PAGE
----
Band Concert Review
Good Charlotte: Chronicles of a Chicago Concert
The Chicago Metro - Chicago, IL October 8, 2006
By Terra Cooney
An all-ages Sunday-night show in Chicago isn't one you'd expect to be crowded, but on this particular school night, something other than sleeping was in session. When Good Charlotte comes to town, what you can expect is for everyone to follow. Fans from farther than just the city's edges and suburbs made their way to the Metro, some claiming to have waited in line since the wee morning hours. Show-goers definitely had expectations of Good Charlotte at this sold-out performance on October 8, 2006, and the group definitely met mine with their engaging performance.
The crowd grew impatient as the half-hour gap advanced between the time the two opening bands finished and the headliners showed their faces. Eager screams accompanied every pre-performance activity on stage in the fans' anticipation; and at 8:30 p.m., when the band stepped on the stage, kids up way past their bedtime and chaperones were just as wide-eyed as the teen and twenty-something Good Charlotte devotees.
The members, tattoo-clad and dressed mostly in black (except Joel Madden in his signature white button-up and black tie under a jacket) casually commenced their performance. The brothers Madden took center stage with original members Paul Thomas and Billy Martin and were backed up by drummer Dean Butterworth. They launched in to "The Anthem" from The Young and the Hopeless sophomore album and followed that with an impressive shuffle of songs from the three existing CDs. The audience wasn't at all deprived of new Good Charlotte tunes from the upcoming release. The pop punk five some gave fans a taste of some of their latest recordings, "Misery" and "Keep Your Hands Off My Girl," dedicating the latter to Paul's mom in the audience. Fans sang along having visited the band's MySpace page to memorize the lyrics of the advanced track.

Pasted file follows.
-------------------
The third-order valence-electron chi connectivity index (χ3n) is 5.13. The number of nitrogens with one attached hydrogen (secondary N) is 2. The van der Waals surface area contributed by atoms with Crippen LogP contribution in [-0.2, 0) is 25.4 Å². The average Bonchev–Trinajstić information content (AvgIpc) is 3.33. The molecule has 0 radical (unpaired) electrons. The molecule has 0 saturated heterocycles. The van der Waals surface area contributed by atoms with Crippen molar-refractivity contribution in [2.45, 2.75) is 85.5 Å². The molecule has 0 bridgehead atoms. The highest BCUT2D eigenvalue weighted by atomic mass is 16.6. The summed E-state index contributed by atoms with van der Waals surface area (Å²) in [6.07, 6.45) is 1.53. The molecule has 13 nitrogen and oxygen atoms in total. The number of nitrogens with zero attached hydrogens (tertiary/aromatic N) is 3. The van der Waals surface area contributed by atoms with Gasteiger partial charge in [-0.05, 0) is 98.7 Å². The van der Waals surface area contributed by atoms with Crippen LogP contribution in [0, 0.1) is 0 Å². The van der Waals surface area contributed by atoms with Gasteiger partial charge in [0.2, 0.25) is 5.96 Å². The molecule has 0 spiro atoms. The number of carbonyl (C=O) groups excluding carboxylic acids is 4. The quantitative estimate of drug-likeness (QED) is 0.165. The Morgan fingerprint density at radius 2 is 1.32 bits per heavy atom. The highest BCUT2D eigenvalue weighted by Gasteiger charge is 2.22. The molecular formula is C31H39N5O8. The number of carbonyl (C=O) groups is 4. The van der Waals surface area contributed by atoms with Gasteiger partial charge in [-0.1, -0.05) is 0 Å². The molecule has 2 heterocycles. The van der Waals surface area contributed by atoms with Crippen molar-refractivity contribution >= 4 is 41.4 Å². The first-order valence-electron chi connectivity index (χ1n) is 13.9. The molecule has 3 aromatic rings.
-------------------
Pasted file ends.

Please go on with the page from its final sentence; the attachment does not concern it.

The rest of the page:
As the night heated up, Joel lost his long sleeved look to a black cutoff tee, Paul's birthday was announced, Benji joked with Joel, and the crowd partied on as Chicago was dubbed the bands favorite stop on the tour so far. As Joel took true fans back to memories of other shows in Chicago, such as one in particular at the Vic, the band got personal with the city and its musical offerings and the fans fell even more under the spell of their sound.
The vigor Good Charlotte came with was consistent, as was the impressive quality of the strong vocal and instrumental sounds. Viewers were sad to see the perspiring punk band close out their performance, but the guys did it with a bang by playing some of my personal favorites from The Chronicles of Life and Death, "I Just Wanna Live" and "Ghost of You". Not only did the band cater to fans from the stage but they stuck around after the concert to sign autographs and take photos outside before retreating to their tour bus. True people-pleasers, proving it with a huge web of adoring fans, Good Charlotte has a big permanent tattooed-on star in my book.